Construction projects in Louisiana are not always as smooth as contractors and other stakeholders expect them to be. Sometimes, the contractor defaults on the project, leaving the owner high and dry. When this happens, construction litigation may be the only recourse.
What happens in contractor default litigation?
In construction law, contractor default litigation arises when a contractor breaches their contract with the owner, usually by failing to complete the work or meet other contractual obligations. This can leave the owner in a difficult position, as they may be left with an unfinished project and no recourse against the contractor.
There are a few options available to owners in this situation. They can try to find another contractor to complete the work, sue the defaulting contractor, or do both. This can be a difficult task, as construction contracts are often complex documents.
How does contractor default litigation work?
If an owner decides to sue a defaulting contractor, they will need to prove that the contractor breached their contract. The owner will also need to prove that they suffered damages as a result of the breach. Once these elements are established, the owner can file a lawsuit against the contractor.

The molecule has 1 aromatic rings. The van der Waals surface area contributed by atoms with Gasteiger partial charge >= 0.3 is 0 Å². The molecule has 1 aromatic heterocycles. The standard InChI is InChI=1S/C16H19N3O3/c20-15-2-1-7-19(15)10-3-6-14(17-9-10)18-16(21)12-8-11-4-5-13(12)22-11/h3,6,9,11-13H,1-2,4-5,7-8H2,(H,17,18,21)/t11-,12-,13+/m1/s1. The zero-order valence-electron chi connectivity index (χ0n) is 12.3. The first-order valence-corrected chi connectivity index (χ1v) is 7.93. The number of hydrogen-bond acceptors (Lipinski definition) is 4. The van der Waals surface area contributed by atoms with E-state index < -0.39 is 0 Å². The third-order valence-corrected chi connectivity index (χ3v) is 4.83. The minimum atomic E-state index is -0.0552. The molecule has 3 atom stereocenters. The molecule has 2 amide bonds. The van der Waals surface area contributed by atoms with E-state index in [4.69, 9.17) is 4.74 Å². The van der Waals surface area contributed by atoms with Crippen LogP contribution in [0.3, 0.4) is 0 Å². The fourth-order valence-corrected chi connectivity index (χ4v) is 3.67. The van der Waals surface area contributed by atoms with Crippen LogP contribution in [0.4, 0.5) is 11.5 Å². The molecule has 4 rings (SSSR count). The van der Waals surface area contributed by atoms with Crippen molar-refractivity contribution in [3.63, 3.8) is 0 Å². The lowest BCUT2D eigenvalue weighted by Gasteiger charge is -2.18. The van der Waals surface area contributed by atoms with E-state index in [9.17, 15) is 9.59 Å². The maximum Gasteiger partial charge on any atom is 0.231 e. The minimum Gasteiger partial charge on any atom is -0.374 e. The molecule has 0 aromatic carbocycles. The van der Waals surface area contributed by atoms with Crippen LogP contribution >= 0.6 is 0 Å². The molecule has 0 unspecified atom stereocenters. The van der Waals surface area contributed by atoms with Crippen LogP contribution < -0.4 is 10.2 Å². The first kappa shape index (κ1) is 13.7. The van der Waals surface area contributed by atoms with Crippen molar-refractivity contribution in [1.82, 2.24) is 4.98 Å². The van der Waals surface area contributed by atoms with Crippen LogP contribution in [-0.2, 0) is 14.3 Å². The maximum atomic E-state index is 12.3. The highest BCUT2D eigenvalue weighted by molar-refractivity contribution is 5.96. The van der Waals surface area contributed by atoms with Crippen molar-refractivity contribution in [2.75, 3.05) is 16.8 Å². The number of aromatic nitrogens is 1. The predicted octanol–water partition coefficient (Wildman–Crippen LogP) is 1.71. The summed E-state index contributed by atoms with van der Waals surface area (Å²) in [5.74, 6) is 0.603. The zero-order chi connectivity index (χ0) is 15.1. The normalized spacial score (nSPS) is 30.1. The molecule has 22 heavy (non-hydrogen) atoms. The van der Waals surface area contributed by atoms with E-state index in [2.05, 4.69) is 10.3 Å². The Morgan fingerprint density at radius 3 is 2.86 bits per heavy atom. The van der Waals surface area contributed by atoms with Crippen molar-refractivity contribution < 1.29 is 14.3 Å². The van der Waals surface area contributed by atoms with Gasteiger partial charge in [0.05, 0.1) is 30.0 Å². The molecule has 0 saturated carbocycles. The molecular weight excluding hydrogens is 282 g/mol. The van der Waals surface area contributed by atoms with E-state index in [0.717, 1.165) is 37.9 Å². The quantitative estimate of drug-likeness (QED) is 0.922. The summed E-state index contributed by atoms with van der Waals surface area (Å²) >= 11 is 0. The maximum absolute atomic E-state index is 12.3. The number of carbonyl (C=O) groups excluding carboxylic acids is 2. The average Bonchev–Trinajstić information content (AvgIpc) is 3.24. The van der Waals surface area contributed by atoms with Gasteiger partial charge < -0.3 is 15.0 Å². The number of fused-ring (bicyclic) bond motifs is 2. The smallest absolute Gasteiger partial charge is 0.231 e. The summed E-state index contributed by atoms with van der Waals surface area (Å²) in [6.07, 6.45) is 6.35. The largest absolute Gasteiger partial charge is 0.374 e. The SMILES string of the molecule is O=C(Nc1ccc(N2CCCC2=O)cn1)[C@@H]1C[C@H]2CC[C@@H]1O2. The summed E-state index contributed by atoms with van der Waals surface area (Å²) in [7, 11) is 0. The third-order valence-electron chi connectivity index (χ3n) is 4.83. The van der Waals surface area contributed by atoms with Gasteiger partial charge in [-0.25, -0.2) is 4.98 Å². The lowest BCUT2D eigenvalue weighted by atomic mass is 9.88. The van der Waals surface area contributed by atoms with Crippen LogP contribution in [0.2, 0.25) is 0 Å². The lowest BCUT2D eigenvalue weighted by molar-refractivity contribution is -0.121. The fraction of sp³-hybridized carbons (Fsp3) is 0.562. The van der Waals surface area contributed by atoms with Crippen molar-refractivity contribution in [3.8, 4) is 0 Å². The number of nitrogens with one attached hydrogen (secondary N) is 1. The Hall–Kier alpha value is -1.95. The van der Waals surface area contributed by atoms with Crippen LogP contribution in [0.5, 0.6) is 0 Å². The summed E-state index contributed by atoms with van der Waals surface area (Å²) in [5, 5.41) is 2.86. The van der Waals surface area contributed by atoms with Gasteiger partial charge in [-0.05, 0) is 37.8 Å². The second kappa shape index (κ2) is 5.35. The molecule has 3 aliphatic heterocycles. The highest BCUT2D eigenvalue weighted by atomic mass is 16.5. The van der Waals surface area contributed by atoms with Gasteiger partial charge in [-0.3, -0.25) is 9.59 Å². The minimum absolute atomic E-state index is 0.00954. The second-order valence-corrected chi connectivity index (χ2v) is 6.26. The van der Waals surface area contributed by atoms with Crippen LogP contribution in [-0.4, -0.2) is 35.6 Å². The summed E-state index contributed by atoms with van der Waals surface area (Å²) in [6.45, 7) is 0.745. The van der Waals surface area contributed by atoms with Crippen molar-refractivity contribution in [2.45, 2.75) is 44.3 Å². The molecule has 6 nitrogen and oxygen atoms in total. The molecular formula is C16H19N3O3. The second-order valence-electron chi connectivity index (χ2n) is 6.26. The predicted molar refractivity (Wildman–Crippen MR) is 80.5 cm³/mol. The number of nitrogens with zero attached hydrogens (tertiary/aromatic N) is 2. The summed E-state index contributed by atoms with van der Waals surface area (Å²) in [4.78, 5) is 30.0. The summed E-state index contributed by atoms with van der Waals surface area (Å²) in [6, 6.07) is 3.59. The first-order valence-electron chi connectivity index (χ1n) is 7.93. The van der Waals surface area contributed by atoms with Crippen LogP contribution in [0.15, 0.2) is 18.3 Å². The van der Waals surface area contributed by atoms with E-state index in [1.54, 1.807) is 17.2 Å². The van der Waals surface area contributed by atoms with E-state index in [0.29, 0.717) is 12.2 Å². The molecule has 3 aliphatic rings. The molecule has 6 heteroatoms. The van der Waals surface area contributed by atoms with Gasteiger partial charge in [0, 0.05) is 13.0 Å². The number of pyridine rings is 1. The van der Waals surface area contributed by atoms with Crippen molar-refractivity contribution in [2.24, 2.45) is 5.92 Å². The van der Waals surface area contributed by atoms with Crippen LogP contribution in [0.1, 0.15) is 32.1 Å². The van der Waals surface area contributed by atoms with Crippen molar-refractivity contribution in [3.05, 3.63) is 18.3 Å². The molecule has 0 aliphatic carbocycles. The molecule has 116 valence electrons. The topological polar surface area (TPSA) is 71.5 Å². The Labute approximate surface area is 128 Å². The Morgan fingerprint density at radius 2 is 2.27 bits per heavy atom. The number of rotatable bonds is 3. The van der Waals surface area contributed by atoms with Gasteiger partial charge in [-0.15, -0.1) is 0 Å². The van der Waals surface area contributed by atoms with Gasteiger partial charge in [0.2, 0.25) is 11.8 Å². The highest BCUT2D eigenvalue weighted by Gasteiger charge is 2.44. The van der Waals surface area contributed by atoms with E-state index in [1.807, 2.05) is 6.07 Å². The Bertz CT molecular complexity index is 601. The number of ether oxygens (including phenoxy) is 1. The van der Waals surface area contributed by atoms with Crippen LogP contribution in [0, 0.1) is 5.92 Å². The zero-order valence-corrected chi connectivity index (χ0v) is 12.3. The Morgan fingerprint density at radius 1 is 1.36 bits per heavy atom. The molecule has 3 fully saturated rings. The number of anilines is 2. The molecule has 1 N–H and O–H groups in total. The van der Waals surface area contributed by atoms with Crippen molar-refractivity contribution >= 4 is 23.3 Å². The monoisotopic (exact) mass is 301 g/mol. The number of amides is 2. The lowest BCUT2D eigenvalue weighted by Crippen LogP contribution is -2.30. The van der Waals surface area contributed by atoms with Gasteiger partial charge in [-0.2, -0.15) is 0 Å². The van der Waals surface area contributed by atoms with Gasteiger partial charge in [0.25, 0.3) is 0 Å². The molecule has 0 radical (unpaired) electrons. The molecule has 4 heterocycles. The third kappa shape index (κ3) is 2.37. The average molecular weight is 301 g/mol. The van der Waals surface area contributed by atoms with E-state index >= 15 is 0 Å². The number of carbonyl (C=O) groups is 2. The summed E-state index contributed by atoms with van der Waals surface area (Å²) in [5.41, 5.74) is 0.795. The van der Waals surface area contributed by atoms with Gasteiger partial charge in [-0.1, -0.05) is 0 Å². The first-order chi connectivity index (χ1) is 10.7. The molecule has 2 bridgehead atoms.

If the owner is successful in their lawsuit, they may be awarded damages. These damages can include the cost of completing the work, the cost of any repairs that were necessary, and other losses suffered by the owner as a result of the breach.
What are the risks of contractor default litigation?
While contractor default litigation can be a helpful tool for owners, it does come with some risks. First, construction litigation can be expensive and time-consuming. Second, the outcome of the litigation is never guaranteed. Even if the owner has a strong case, they may not be able to recover damages if the court does not rule in their favor.
Owners should weigh the risks and benefits of construction litigation before deciding whether to sue a defaulting contractor. In some cases, it may be the best option available, while in others, it may be better to try to negotiate a resolution with the contractor.